Remember when the Security Council wanted to nuke New York, even when that meant killing millions of innocent people, and Tony nope’d that missile into space?

I ask you to think back to Civil War. Whose side did you start on? Did you end the movie on the same side? Did you support the proposed systemic oppression of people trying to protect the world from things that would destroy it or did you understand, as Steve said, “The safest hands are still our own.” Isn’t that an American feel—that when the system isn’t protecting the people who need it, we are obligated to do it ourselves?

It pains me to think about how many people out there were Team Rogers for Civil War who now can’t wrap their heads around why the world is crying out en masse against the injustice of people being wrongfully murdered by the very people who swore oaths to protect them—and you bet there are absolutely those people out there.

An image made its way across my timeline yesterday (6/4/2020) that commented on how many racist White people flock to the symbol of Captain America’s shield and pointed out who carries the shield, now, in the MCU. And while I’m sure that if you’re reading this, you damn well know who it is, but I’m going to take this moment to remind you:

Sam Wilson.

As of the end of the Infinity War duology, Steve had passed his shield on to Sam—not Bucky, but Sam.

Sam, who noted in Civil War that, “…people who shoot at you usually wind up shooting at me, too,” and why do you think that is? ‘Cuz this pair of characters generally fall in the same space. So, you’d think that if one supported Steve, then one would have supported Sam because Sam is, at his base level (in the MCU), a continuation of Steve: both men were soldiers (and terrible spies), both men were given weapons that the average soldier did not have access to (Steve, his new… everything; Sam, his wings), and both men honor the code that all superheroes generally abide by: Protect the weak and the innocent, do the right thing. Obvis, the idea of right varies by superhero, but they all generally have good intentions, yeah?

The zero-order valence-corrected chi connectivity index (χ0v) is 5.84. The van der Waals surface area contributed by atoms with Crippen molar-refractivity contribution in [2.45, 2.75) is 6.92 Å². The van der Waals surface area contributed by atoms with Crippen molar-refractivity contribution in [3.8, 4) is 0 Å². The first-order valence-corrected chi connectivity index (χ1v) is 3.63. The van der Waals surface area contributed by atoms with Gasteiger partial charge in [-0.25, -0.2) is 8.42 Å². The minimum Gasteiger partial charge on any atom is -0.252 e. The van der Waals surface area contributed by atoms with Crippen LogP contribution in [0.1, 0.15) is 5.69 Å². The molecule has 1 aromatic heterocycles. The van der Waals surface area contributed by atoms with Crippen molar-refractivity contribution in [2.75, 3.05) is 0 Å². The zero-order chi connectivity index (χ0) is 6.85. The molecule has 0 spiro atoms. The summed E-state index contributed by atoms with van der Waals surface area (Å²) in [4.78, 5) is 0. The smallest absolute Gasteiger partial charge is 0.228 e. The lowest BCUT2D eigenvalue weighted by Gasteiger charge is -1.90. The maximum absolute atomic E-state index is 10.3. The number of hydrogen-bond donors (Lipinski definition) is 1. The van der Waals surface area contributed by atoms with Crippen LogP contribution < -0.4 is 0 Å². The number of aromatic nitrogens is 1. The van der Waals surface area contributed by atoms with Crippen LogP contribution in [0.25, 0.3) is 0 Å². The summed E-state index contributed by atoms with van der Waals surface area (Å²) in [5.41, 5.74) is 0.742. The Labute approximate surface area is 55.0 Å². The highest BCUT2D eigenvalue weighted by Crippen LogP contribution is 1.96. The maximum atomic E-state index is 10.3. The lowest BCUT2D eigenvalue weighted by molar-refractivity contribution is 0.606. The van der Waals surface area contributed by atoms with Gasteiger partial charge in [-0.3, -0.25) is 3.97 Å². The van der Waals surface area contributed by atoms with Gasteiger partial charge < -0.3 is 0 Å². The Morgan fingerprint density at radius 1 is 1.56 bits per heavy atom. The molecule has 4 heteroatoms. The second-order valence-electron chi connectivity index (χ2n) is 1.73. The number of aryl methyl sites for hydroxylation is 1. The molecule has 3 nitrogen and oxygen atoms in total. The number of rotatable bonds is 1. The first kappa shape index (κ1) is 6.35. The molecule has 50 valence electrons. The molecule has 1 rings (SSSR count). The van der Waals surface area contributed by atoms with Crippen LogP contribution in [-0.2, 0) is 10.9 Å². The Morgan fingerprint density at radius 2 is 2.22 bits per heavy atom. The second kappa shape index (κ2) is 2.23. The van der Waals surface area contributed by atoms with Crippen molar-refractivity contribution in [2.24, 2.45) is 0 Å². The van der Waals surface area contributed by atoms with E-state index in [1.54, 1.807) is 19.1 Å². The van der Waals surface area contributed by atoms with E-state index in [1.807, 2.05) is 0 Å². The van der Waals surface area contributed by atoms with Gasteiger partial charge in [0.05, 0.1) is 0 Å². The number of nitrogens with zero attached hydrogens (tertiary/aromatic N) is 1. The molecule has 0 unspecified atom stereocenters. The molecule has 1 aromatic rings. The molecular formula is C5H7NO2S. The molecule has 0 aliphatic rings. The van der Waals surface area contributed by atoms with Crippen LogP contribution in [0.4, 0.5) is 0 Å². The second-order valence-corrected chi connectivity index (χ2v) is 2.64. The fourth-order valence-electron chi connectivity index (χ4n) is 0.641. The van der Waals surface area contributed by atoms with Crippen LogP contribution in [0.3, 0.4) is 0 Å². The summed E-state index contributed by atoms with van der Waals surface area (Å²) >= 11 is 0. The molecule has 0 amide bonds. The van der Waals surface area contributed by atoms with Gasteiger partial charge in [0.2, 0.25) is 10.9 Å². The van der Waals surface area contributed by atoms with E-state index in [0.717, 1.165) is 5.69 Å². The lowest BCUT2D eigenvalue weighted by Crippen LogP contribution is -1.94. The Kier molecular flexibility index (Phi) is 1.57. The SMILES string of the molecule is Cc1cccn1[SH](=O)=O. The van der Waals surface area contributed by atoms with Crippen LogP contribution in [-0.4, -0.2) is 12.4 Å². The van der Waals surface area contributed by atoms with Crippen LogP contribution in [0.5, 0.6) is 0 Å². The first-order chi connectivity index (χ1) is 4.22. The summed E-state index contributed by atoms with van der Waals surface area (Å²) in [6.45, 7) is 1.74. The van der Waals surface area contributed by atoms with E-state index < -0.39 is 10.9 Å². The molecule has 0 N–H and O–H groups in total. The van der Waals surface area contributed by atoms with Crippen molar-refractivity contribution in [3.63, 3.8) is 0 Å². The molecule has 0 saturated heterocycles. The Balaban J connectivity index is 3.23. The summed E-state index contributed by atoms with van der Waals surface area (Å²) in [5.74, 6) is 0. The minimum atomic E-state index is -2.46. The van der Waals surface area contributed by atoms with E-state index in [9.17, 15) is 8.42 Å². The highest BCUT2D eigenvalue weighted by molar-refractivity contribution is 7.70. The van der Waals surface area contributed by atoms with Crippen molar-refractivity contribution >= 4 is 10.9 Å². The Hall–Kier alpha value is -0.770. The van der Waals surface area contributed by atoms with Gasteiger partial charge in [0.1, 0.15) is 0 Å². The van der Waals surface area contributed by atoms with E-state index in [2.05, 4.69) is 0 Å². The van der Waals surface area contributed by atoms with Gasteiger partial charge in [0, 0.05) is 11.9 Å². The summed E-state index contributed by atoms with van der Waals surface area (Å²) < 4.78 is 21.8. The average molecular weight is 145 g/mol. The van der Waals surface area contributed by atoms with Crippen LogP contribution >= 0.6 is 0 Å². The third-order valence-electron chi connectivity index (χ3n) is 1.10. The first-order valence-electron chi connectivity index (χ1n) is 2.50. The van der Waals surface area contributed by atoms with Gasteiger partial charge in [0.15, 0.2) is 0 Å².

Those police officers who murdered George Floyd? They weren’t doing the right thing, they weren’t protecting the weak and the innocent.

That former police officer who chased Ahmaud Aubrey and let his son murder an innocent man? He didn’t do the right thing, didn’t protect a weak and innocent man.

Those police officers who broke into Breonna Taylor’s apartment and shot her eight times while she was asleep? They didn’t do the right thing, they didn’t stop to consider the weak and innocent woman they were about the murder.

You know who has consistently done the right thing, according to our values as Americans? You know who helped Steve Rogers protect a man who was brainwashed into committing unspeakable things for an organization bent on destroying America? You know who stepped away from his peaceful life away from combat scenarios to serve and protect a world that needed it, even when it meant that he could die?

Sam fucking Wilson.

So, if you were incensed that it was Sam who Steve entrusted his shield to at the end of Infinity War; if you do not understand why, as a people, as a world, we are sick and fucking tired of governments that stand by and let innocent, actively oppressed people continue to be murdered simply for the color of their skin; if you cheered for Captain America and do not support the protests happening now; if you do not understand why America needs Sam Wilson to be Captain America…

You need to take that shield off.

Because you are not supporting Captain America.

Because you do not understand what America can be.

What America should be. | Catherine Bathe